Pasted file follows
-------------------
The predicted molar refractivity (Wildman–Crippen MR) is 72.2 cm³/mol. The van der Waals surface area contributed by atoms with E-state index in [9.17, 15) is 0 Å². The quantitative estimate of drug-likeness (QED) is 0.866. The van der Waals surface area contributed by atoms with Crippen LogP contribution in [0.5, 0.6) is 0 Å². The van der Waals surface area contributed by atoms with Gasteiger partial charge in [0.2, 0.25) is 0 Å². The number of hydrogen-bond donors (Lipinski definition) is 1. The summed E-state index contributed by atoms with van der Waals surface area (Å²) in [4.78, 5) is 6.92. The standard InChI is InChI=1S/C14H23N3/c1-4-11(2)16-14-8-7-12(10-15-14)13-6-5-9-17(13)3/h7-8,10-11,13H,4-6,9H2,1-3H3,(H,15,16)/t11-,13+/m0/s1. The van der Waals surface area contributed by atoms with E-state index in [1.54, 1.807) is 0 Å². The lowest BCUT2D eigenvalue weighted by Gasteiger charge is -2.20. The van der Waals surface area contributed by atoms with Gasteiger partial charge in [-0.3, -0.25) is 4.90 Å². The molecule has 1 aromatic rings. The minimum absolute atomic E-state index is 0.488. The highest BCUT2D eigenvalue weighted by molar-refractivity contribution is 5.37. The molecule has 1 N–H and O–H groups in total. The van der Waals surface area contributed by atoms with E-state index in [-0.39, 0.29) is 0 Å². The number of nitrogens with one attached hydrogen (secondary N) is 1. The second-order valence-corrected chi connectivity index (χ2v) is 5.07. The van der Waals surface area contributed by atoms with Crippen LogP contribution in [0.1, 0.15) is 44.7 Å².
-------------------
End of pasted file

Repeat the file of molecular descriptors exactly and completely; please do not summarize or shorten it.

The predicted molar refractivity (Wildman–Crippen MR) is 72.2 cm³/mol. The van der Waals surface area contributed by atoms with E-state index in [9.17, 15) is 0 Å². The quantitative estimate of drug-likeness (QED) is 0.866. The van der Waals surface area contributed by atoms with Crippen LogP contribution in [0.5, 0.6) is 0 Å². The van der Waals surface area contributed by atoms with Gasteiger partial charge in [0.2, 0.25) is 0 Å². The number of hydrogen-bond donors (Lipinski definition) is 1. The summed E-state index contributed by atoms with van der Waals surface area (Å²) in [4.78, 5) is 6.92. The standard InChI is InChI=1S/C14H23N3/c1-4-11(2)16-14-8-7-12(10-15-14)13-6-5-9-17(13)3/h7-8,10-11,13H,4-6,9H2,1-3H3,(H,15,16)/t11-,13+/m0/s1. The van der Waals surface area contributed by atoms with E-state index in [1.54, 1.807) is 0 Å². The lowest BCUT2D eigenvalue weighted by Gasteiger charge is -2.20. The van der Waals surface area contributed by atoms with Gasteiger partial charge in [-0.3, -0.25) is 4.90 Å². The molecule has 1 aromatic rings. The minimum absolute atomic E-state index is 0.488. The highest BCUT2D eigenvalue weighted by molar-refractivity contribution is 5.37. The molecule has 1 N–H and O–H groups in total. The van der Waals surface area contributed by atoms with E-state index in [-0.39, 0.29) is 0 Å². The number of nitrogens with one attached hydrogen (secondary N) is 1. The second-order valence-corrected chi connectivity index (χ2v) is 5.07. The van der Waals surface area contributed by atoms with Crippen LogP contribution in [0.1, 0.15) is 44.7 Å².